az cosmosdb collection create --collection-name $DB_COLLECTION_NAME --partition-key-path "/productId" --throughput $DB_THROUGHPUT --name $ACCOUNT_NAME --db-name $DB_NAME --resource-group $DB_RESOURCE_GROUP


 

For the ease of this article I used Azure Cloud Shell, that you can launch from your azure portal by clicking on the Shell icon on the top portal menu.

image

image

Now you are ready to execute all the commands listed above in the sample bash script

image

Create New Azure Cosmos DB Account

 <span data-mce-type="bookmark" style="display: inline-block; width: 0px; overflow: hidden; line-height: 0;" class="mce_SELRES_start"></span>
az cosmosdb create --name $ACCOUNT_NAME --kind GlobalDocumentDB --resource-group $DB_RESOURCE_GROUP

image

Create Products Database in the account

az cosmosdb database create --name $ACCOUNT_NAME --db-name $DB_NAME --resource-group $DB_RESOURCE_GROUP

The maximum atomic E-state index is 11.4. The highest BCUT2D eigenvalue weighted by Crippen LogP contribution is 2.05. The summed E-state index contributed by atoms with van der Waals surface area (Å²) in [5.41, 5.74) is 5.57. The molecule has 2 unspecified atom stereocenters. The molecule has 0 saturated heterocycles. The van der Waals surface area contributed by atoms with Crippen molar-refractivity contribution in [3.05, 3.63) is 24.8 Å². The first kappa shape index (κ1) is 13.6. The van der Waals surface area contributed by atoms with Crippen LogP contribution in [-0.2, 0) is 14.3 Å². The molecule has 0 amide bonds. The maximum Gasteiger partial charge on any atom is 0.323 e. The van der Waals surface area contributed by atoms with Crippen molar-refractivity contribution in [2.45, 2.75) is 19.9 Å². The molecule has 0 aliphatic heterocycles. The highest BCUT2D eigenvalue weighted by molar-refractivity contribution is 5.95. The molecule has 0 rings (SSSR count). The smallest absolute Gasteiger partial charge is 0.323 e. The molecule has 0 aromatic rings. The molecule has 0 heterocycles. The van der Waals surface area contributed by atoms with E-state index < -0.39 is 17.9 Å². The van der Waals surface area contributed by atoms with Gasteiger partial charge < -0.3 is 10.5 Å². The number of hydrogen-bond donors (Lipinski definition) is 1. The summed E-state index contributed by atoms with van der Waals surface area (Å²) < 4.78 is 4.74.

image

Create Groceries collection in Products database

az cosmosdb collection create --collection-name $DB_COLLECTION_NAME --partition-key-path "/productId" --throughput $DB_THROUGHPUT --name $ACCOUNT_NAME --db-name $DB_NAME --resource-group $DB_RESOURCE_GROUP

image

Now if you browse Azure Portal you can see resources created in “thingx-dev” resource group.

image

Upon browsing with Data Explorer you can see the Groceries collection inside Products DB.

image

So that’s the few silly easy steps to create Cosmos DB database from Azure CLI or Azure Cloud Shell. Hope that makes it easy for you.

Getting Started with Azure CLI 2.0

September 30, 2018 Azure, Azure CLI, Azure Cloud Shell, AzureRM.PowerShell, PowerShell No comments

Older days we used to manage azure resources through AzureRM PowerShell modules . This was very much flexible for any Azure Administrator or Developers to run Automated Deployments to Azure Resource Manager resources.

Azure CLI  is the next improved version with simplified cmdlets to make life easier and it is cross-platform.

You can use Azure CLI in two ways:

  1. Azure Portal – Through Azure Cloud Shell
  2. PowerShell module

Installation Steps:

  • Download Azure CLI designed for Linux/Windows/MacOS based on your OS.
  • Install image and follow the steps.

 

image

image

  • Verify the Installation by executing cmdlet [  az –version  ]